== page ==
I really wished Liger would've worn his heel "Black Liger" costume, but he stuck with the traditional Ultraman red outfit. The match started hot with Liger and Kanemaru trading powerbombs and brain busters. Kanemaru did a good job here of selling (he sold a power bomb like he was dead). There seems to be more heat for this match than most of Liger`s matches at the Dome. I thought these guys did a tremendous job of telling a story. Basically, Liger worked over Kanemaru`s back and was basically just murdering the kid with brain busters and the like, but Kanemaru would do little things (like kick out at one after a top rope brainbuster) to prove that he was not going to quit. That being said, since Kanemaru went over, I thought maybe Liger dished out a little too much, and didn’t take enough, but then again after the match, you got the feeling Kanemaru "deserved" the title, so maybe Liger did enough. Second best match on the show.****

8) IWGP Tag Titles Match: Yoshihiro Takayama & Minoru Suzuki defeated Takeshi Rikio & Takeshi Morishima in 12:55 when Takayama used his Everest German Suplex o­n Morishima

Some people refer to the team of Takayama and Suzuki as the "backyarders" but I don`t get it. I don’t think these guys are bad at all. They aren’t LCO, but who is? At least they’re solid tag champs, which is more than most promotions can say they have. I didn’t see all this match, but it seemed to have lots of heat, and Takayama did a flying cross body (which seemed to even impress the announcers)!!!!! For that reason alone, I automatically say it was pretty good.

9) GHC Tag Title Match: Mitsuharu Misawa & Yoshinari Ogawa defeated Keiji Muto & Taiyo Kea in 21:46 when Misawa used two Emerald Flowsions on Kea

The crowd was pumped for this one. The mark in me was pumped as well. Misawa got the bigger pop than Muto (not a big surprise). Now that NOAH is starting a relationship with All-Japan, I guess this match was supposed to wet everyone’s lips. Obviously this match would have been better if Kojima was in Kea`s spot, but this was a preview of things to possibly come. Given the age of Misawa and Muto, and the “youth” of Kea and Ogawa, I think this match was done about as good as one could hope. Of course, Kea and Ogawa start but then Kea quickly tags in Muto, with Ogawa playing the crowd WWF style teasing to tag in Misawa. He obliges. Holy crap, the heat for this is Rock/Hogan levels. Misawa immediately gets a Tigerdriver, and then is hit with a shining wizard. They crowd then settles down, as the meat of the match starts with Ogawa and Kea doing the work (which freaked me out at first but then I realized that Kea is good and Ogawa isn’t horrible). Misawa and Kea traded some good stiff. Muto displayed his typical "great psychology" by using dragon screws and dropkicks to the knees of Ogawa. Muto did the Emerald flowsion on Misawa and was answered with a shining wizard. There were a few botched spots here and there, but I liked this match. They did the right thing by spacing out the spots between Misawa and Muto, and they kept the encounters to just trading trademark moves. To me, it felt like one of those matches that you know wouldn’t be perfect but they did all the right things to make it entertaining.***1/4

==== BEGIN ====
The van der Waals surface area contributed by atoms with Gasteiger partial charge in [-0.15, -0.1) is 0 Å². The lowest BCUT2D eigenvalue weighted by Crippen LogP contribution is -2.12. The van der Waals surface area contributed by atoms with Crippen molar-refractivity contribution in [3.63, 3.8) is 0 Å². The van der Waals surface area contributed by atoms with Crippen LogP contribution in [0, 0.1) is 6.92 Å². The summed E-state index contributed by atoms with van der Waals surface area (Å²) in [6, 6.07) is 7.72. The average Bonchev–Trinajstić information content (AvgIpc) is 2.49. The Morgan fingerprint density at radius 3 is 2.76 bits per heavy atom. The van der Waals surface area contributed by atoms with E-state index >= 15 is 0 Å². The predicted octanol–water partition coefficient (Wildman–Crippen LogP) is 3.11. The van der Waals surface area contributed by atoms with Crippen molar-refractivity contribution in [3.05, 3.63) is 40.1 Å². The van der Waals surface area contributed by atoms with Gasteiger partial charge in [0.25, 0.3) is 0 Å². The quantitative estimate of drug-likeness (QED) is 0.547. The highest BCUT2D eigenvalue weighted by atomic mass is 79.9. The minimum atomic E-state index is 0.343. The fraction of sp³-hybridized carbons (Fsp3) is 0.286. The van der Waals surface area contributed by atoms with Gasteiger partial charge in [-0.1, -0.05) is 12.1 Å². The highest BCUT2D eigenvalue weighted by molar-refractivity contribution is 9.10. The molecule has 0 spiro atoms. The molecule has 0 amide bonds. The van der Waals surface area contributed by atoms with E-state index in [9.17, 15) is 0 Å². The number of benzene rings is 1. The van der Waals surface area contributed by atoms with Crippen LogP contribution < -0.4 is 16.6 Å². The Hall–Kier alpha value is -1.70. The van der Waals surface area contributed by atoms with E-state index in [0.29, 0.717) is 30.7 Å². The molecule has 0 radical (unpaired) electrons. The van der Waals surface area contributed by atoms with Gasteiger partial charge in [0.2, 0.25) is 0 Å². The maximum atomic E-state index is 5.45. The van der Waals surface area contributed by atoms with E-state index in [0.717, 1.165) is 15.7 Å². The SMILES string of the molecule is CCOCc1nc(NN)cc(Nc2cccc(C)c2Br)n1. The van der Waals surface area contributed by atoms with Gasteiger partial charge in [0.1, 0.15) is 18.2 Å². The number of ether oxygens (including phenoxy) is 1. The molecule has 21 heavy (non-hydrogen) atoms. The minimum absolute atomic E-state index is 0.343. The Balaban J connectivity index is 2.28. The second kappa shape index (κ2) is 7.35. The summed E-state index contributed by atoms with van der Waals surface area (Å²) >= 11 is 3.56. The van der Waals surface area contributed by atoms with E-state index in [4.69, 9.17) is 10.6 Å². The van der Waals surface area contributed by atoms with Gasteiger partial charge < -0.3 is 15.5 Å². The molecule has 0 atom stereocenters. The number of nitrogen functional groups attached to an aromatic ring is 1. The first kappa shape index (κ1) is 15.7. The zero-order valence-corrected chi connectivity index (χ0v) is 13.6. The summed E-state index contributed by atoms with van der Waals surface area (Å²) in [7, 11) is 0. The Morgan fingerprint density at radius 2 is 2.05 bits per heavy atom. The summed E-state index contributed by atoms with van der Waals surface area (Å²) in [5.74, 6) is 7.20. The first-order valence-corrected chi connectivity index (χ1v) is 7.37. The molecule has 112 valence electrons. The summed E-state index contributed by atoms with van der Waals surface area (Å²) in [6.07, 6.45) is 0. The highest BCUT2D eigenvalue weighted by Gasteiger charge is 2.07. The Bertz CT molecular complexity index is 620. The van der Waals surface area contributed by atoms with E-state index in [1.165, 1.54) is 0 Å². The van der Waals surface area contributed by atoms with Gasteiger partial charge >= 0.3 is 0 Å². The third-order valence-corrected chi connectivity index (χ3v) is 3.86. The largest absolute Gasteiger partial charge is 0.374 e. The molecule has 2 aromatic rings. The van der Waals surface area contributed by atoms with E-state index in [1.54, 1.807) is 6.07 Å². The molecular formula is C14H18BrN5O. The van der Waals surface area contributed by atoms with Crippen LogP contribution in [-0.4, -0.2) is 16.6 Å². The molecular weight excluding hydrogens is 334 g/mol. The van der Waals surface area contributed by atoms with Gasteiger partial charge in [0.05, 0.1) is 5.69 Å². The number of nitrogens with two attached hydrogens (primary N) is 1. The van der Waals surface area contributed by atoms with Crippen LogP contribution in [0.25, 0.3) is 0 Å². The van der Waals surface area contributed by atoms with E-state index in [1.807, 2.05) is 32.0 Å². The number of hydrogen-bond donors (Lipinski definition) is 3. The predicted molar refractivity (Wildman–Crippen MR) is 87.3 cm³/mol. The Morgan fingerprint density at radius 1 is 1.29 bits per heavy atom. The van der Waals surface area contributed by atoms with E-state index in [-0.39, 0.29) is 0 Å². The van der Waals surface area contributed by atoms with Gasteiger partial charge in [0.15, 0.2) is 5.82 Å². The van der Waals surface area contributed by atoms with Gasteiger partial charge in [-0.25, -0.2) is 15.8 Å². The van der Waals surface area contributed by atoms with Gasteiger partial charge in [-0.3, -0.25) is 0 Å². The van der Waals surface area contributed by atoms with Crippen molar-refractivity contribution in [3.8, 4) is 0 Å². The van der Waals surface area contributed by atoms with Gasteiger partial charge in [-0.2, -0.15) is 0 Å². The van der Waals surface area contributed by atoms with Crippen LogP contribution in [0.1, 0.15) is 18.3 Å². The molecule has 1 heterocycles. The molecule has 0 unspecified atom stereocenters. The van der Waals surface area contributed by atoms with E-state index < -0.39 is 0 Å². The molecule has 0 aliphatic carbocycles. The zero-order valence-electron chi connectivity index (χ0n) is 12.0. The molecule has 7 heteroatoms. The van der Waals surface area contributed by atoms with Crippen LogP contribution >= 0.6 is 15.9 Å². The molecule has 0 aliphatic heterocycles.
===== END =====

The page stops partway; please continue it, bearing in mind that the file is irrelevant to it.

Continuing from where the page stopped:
10) GHC Heavyweight Title Match: Kenta Kobashi defeated Jun Akiyama in 35:34 with the Burning Hammer

I was planning on going to this show live, but due to certain circumstances that didn’t happen. After watching this match on TV, I really regret it. You know, if only NOAH made this "Baba`s ashes on a pole" match, they would have sold out the Tokyo Dome 3 times over. But those silly guys, just want to put two top workers out there, and have a "rasslin` match." Idiots. There won`t be a main event like this for a while. I know Kobashi isn’t the most sensible guy when it comes to psychology and such, but I love him. His fire and heart are incredible. Even after a pair of bad knees, he still wants to give 120%. The match started with lots of forearms and chops early. After intercepting a Kobashi shoulderblock with a knee, Akiyama proceeded to work on Kobashi’s shoulders by doing normal things like doing a flying knee off the apron on to his neck. Kobashi held a headlock forever (but those of us that saw UFC 47 know the move is legit). Kobashi then proceeded to be himself by suplexing Akiyama off the apron! Don’t worry, he was only coughing up blood. THE MATCH CONTINUED!!! A few minutes later Akiyama gave Kobashi an exploder off the top rope to the floor. Holy crap that was insane!!! This was followed by another exploder off the top rope, but this time they landed safely on the mat. Basically, the story is Akiyama can’t put Kobashi away. After about 3 exploders and a wrist clutch exploder, Kobashi wouldn’t quit. Kobashi then got a burning hammer and then the pinfall (some stuff happened before this but I forgot what it was). I haven’t seen many of Akiyama’s big AJPW matches, but this was the best I’ve seen him. The crowd seemed impressed too because they were chanting his name after the match. I really thought Akiyama was going over, but I guess since NOAH is now working with All-Japan, they probably want Kobashi in the spot to take on Kawada, Muto and Kojima. This is MOTY. I don’t see a better match on the horizon. ****3/4


BACK TO QUEBRADA REVIEWS
 
AddThis Social Bookmark Button

* Puroresu Review Copyright 2008 Quebrada *